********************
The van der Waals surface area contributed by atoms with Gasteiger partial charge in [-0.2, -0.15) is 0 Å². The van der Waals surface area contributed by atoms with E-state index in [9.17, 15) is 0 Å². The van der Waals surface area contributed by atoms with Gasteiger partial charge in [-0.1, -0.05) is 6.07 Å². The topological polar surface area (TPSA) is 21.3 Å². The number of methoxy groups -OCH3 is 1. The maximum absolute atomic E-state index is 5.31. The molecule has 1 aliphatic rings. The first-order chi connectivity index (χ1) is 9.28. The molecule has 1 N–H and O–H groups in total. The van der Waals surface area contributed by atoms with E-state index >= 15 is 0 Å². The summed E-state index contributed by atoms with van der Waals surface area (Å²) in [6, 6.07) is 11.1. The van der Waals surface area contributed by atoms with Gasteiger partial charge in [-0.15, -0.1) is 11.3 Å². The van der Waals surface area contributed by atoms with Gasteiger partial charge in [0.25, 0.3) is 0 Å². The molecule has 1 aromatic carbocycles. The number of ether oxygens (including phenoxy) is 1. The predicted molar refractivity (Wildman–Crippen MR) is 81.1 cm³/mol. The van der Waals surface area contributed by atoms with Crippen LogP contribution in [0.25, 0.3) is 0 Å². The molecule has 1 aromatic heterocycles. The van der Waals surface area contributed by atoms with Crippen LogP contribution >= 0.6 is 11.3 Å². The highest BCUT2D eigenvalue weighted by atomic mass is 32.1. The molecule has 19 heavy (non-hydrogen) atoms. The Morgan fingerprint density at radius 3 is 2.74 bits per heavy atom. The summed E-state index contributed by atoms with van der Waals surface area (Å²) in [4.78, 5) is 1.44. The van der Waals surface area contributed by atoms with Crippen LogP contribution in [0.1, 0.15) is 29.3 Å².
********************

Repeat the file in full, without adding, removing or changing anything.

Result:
The van der Waals surface area contributed by atoms with Gasteiger partial charge in [-0.2, -0.15) is 0 Å². The van der Waals surface area contributed by atoms with E-state index in [9.17, 15) is 0 Å². The van der Waals surface area contributed by atoms with Gasteiger partial charge in [-0.1, -0.05) is 6.07 Å². The topological polar surface area (TPSA) is 21.3 Å². The number of methoxy groups -OCH3 is 1. The maximum absolute atomic E-state index is 5.31. The molecule has 1 aliphatic rings. The first-order chi connectivity index (χ1) is 9.28. The molecule has 1 N–H and O–H groups in total. The van der Waals surface area contributed by atoms with E-state index >= 15 is 0 Å². The summed E-state index contributed by atoms with van der Waals surface area (Å²) in [6, 6.07) is 11.1. The van der Waals surface area contributed by atoms with Gasteiger partial charge in [-0.15, -0.1) is 11.3 Å². The van der Waals surface area contributed by atoms with Gasteiger partial charge in [0.25, 0.3) is 0 Å². The molecule has 1 aromatic carbocycles. The number of ether oxygens (including phenoxy) is 1. The predicted molar refractivity (Wildman–Crippen MR) is 81.1 cm³/mol. The van der Waals surface area contributed by atoms with Crippen LogP contribution in [0.25, 0.3) is 0 Å². The molecule has 1 aromatic heterocycles. The van der Waals surface area contributed by atoms with Crippen LogP contribution >= 0.6 is 11.3 Å². The highest BCUT2D eigenvalue weighted by atomic mass is 32.1. The molecule has 19 heavy (non-hydrogen) atoms. The Morgan fingerprint density at radius 3 is 2.74 bits per heavy atom. The summed E-state index contributed by atoms with van der Waals surface area (Å²) in [4.78, 5) is 1.44. The van der Waals surface area contributed by atoms with Crippen LogP contribution in [0.1, 0.15) is 29.3 Å².